A Jewish Matchmaker draws the line between compromise and self-sacrifice…
When it comes to relationships, the give-and-take of compromise is part of a healthy dynamic between partners. It’s impossible for the two of you to have the same viewpoint on every decision that needs to be made, so inevitably, the diplomatic art of compromise will be required. If your relationship doesn’t consist of compromise, odds are there is a dysfunctional imbalance at play with one person usually getting his/her “way” and the other person usually “caving”. This might be an effective way to keep the peace with a controlling partner, but it’s not healthy and ultimately leads to resentment and dissatisfaction.
If your personal boundaries are weak or you’re a “people pleaser” and often stifle your own needs in an effort to please others, compromise can quickly escalate into self-sacrifice, and self-sacrifice has no long-term, beneficial place in a healthy relationship. Unfortunately, it’s precisely those who need to understand the distinction between the two who most often struggle with recognizing the difference.
If you’re in a relationship where you feel you are doing all of the compromising or one in which you feel that you have to change yourself or your beliefs in order to satisfy your partner, it may be time to determine if you’ve crossed the line into self-sacrifice. It’s not difficult to spot the differences between the two once you know what to look for. Ask yourself the following questions and you’ll have a better grasp of what is happening in your relationship and whether or not your efforts at compromise are actually self-sacrificing behaviors which are denying and stifling your own happiness and well-being.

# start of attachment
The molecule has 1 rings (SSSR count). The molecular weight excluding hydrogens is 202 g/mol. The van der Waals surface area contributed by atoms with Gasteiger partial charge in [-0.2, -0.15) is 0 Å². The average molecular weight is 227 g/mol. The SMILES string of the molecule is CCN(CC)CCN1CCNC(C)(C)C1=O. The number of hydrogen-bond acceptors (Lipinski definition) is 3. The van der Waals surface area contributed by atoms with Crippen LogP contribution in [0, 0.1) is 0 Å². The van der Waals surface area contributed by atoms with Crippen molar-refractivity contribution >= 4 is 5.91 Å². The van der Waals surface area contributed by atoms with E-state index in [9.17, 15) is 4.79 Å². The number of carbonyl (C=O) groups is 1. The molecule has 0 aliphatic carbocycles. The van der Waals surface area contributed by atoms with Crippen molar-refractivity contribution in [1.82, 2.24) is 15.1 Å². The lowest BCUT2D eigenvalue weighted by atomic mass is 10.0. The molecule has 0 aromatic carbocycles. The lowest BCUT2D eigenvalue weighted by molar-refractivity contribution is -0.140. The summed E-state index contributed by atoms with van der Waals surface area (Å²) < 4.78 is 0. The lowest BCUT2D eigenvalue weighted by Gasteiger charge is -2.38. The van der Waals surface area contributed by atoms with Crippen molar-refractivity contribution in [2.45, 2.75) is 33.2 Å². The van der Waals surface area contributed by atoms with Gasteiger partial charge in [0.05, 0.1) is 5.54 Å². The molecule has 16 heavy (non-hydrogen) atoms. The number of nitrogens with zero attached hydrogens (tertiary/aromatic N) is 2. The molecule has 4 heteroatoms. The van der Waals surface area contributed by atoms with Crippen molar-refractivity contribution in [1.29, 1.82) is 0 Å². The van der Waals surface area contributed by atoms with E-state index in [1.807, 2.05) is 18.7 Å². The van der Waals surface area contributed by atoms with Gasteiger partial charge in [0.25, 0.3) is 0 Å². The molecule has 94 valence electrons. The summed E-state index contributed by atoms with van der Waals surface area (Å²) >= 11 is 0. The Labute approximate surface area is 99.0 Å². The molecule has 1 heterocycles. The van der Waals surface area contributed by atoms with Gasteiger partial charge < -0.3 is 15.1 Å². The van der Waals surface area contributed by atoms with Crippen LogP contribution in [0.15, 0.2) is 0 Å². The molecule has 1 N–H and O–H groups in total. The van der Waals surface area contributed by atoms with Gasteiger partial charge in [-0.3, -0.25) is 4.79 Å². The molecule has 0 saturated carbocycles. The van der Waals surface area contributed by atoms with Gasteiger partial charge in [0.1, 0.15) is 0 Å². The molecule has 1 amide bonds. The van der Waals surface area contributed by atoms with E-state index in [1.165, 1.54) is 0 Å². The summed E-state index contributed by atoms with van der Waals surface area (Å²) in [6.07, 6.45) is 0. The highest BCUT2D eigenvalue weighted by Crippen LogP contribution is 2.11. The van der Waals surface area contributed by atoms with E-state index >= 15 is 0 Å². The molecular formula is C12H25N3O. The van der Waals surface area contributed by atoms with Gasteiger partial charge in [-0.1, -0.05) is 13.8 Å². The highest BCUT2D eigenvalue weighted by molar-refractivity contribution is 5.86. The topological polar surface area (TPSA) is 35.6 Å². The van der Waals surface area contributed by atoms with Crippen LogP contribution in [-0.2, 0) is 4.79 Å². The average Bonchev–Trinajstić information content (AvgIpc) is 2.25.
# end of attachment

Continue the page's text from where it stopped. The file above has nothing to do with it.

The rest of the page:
Am I compromising my morals, ethics, or integrity? If the compromise means that you have to do something that goes against your personal standard of morals, ethics, integrity, or beliefs, it has crossed the line into self-sacrifice. An example of this could be your partner demanding that you drive home after a shared evening of drinking and dining. If drinking and driving goes against your personal mode of conduct, and your partner insists on one of you driving while intoxicated, this is not the time to compromise. If your partner pushes you to engage in any act which is uncomfortable to you and tramples over rules of conduct/behavior that are important to you, it shows a disregard for your personal boundaries, and should not be tolerated.
Does this compromise only benefit me or my partner, or does it benefit the relationship? A key question to ask when in doubt about whether you are compromising or self-sacrificing is to view the outcome through a filter of who benefits by the compromise: you, your partner, or both of you? Major decisions should ultimately benefit the relationship, which in turn, benefits the both of you, and although deciding which movie to see might not seem to have a direct effect on your coupledom, if every time you suggest a movie your suggestion is shot-down, the effect on your self-esteem and feelings of being “dismissed” will eventually compromise the happiness of the union.